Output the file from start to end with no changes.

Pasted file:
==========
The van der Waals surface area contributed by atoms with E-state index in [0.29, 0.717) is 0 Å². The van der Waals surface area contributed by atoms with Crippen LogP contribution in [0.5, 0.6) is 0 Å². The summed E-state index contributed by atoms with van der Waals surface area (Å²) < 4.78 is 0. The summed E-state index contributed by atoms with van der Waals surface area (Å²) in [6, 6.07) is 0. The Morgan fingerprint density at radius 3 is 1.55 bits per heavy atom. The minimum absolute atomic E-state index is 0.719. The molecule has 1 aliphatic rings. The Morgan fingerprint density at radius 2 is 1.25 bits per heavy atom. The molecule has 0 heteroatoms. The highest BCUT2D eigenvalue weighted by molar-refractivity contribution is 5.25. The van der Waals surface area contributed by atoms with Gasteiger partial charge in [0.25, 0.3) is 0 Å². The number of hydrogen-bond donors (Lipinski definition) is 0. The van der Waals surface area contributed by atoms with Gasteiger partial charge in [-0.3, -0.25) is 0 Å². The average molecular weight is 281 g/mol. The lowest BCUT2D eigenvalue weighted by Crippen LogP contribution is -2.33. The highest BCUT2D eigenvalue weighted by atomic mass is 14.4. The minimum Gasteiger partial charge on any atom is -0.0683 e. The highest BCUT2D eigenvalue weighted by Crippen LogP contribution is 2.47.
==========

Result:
The van der Waals surface area contributed by atoms with E-state index in [0.29, 0.717) is 0 Å². The van der Waals surface area contributed by atoms with Crippen LogP contribution in [0.5, 0.6) is 0 Å². The summed E-state index contributed by atoms with van der Waals surface area (Å²) < 4.78 is 0. The summed E-state index contributed by atoms with van der Waals surface area (Å²) in [6, 6.07) is 0. The Morgan fingerprint density at radius 3 is 1.55 bits per heavy atom. The minimum absolute atomic E-state index is 0.719. The molecule has 1 aliphatic rings. The Morgan fingerprint density at radius 2 is 1.25 bits per heavy atom. The molecule has 0 heteroatoms. The highest BCUT2D eigenvalue weighted by molar-refractivity contribution is 5.25. The van der Waals surface area contributed by atoms with Gasteiger partial charge in [0.25, 0.3) is 0 Å². The number of hydrogen-bond donors (Lipinski definition) is 0. The van der Waals surface area contributed by atoms with Gasteiger partial charge in [-0.3, -0.25) is 0 Å². The average molecular weight is 281 g/mol. The lowest BCUT2D eigenvalue weighted by Crippen LogP contribution is -2.33. The highest BCUT2D eigenvalue weighted by atomic mass is 14.4. The minimum Gasteiger partial charge on any atom is -0.0683 e. The highest BCUT2D eigenvalue weighted by Crippen LogP contribution is 2.47.